PIERRE | Today marks one year since the death of Bill Janklow from inoperable brain cancer. His four terms and 16 years in the office made him South Dakota’s longest-serving governor.
Eventually, two portraits of Janklow — one for his 1979-1986 terms and the other for his 1995-2002 terms — will be added to the display of paintings of former chief executives for Dakota Territory and South Dakota in the first-floor hallway of the state Capitol.
Janklow, who was 73 when he died, was one of four giants of South Dakota politics to die in 2012. The others were Jim Abdnor, 89, George McGovern, 90, and Frank Henderson, 84.
Successfully rambunctious might be a way to describe them as a group.
But they weren’t a group at all.
They were self-made politicians who took some hard blows to their egos and their lives and then kept rolling forward until they could no more.
They won much more often than they lost. Every one of them lost a big election at some point — and each one came right back to win the next time.
George McGovern started it all by doing the near-impossible as Democrat, winning the U.S. House of Representatives seat for eastern South Dakota in 1956 and 1958.
He lost his campaign for the U.S. Senate in 1960 but came back in 1962 to win the state’s other Senate seat.
Deep down, McGovern most wanted to be the nation’s president. He reached the peak of his political life in 1972, when he won the Democratic nomination but lost to Richard Nixon.
Eight years later, Jim Abdnor shut him down.
If there was a mold for the perfect candidate in that 1980 U.S. Senate race, Jim Abdnor wouldn’t have fit it.
He was a never-married country boy from Lyman County who won election six times to the state Senate and once as lieutenant governor. In 1970, he sought the Republican nomination for western South Dakota’s seat in the U.S. House and lost.
Abdnor bounced back two years later, winning the open-again U.S. House seat in 1972. He spent the next eight years in the House and in 1980 ran for the Senate. He won a primary and then defeated McGovern that November.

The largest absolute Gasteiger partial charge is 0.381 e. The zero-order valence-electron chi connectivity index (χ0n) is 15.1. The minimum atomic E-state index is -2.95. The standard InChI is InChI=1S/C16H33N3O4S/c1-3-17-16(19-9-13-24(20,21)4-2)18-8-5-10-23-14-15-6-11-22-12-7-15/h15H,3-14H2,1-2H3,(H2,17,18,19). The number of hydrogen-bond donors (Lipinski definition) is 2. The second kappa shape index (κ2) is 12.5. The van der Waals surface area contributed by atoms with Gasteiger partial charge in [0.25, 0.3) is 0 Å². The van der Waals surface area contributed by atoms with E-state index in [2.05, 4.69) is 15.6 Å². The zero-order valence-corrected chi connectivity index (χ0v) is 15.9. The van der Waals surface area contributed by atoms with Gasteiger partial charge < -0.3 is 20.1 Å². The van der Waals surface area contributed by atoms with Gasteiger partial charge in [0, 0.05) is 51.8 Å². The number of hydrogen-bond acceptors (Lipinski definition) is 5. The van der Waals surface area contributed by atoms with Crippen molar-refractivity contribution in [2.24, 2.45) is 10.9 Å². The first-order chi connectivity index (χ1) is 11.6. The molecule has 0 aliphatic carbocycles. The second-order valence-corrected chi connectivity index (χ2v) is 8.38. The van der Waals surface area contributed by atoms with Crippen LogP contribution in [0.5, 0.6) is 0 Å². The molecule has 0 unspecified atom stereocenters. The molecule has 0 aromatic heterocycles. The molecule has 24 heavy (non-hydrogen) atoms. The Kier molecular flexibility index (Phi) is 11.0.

Amid all this was the rise of the Democrats as true political force in South Dakota. In addition to McGovern, the 1970s saw the election of Dick Kneip as governor, Jim Abourezk as U.S. senator and Tom Daschle to the U.S. House.
The baby boom was good fortune for South Dakota Democrats. Voter registration soared for their party. Republicans, meanwhile, started busting apart.
That was most true in 1970, when out rode Frank Henderson, a Rapid City lawyer who had under his belt a Bronze Star for valor in Korea and two terms as a Republican in the state Senate.
Henderson challenged Republican Gov. Frank Farrar. Henderson had his hot spots, but Farrar held on statewide for the Republican nomination with 48,250 votes to Henderson's 34,893.
Kneip took over from there. A Democratic state senator from Salem, Kneip took Farrar out in the November general election by about 13,000 votes.
Kneip went on to serve three terms as governor, helped by a 1972 change in the state Constitution that changed the governor’s term of office from two years to four years for the 1974 election.
In 1974, Bill Janklow arrived. Quick tongued and quicker witted, he ran for attorney general against his Democratic boss and beat him.
Then in 1978, Janklow won a three-way primary for the Republican nomination for governor. He easily won the November election, as well.
Two years later, Janklow was among those helping in the battle to finish McGovern as a U.S. senator. In 1982, Janklow won a second term as governor.
Then in 1986, unable to seek a third consecutive term, Janklow decided to challenge Abdnor for the Republican nomination for the Senate seat. Abdnor won the primary but then lost to Daschle.
While all of that transpired, Frank Henderson was building a new career in another branch of South Dakota government. He ran for circuit judge in the 7th Circuit and, in a contest to elect five judges, he finished fifth of 10 candidates.
In 1978, he ran for election to the South Dakota Supreme Court. He was a candidate to be the justice from the high court’s First District. Among the voters in the district's counties, he won by a ratio of 2-1.
That 1978 also saw challenger Jon Fosheim upset Justice Donald Porter for another seat on the court. Henderson and Fosheim are the last justices to gain their spots through the ballot.
Henderson retired in 1994, the same year Janklow came back for another try at governor. He won a Republican primary against acting Gov. Walter Dale Miller, who as lieutenant governor had succeeded the late Gov. George S. Mickelson, who died in a plane crash in 1993. Janklow won his third term as governor that November.
Janklow won a record fourth term in 1998. In 2002, he won a Republican primary for U.S. House, and that November, he defeated Democrat Stephanie Herseth. The next year, he went through a stop sign in Moody County and drove into the path of a motorcyclist, killing Randy Scott.
A trial the next winter resulted in a conviction for manslaughter. Janklow resigned from Congress. Herseth won a special election in June 2004 for the remaining months of the term and then won the seat outright that November.
Janklow served 100 days in Minnehaha County Jail and later regained his law license. When he revealed at a news conference that he had cancer, and that he would die within months, he wept.
In those tears was, at last, a public expression of his sorrow for the life he took nine years before. Admitting that truth was his hardest victory of all.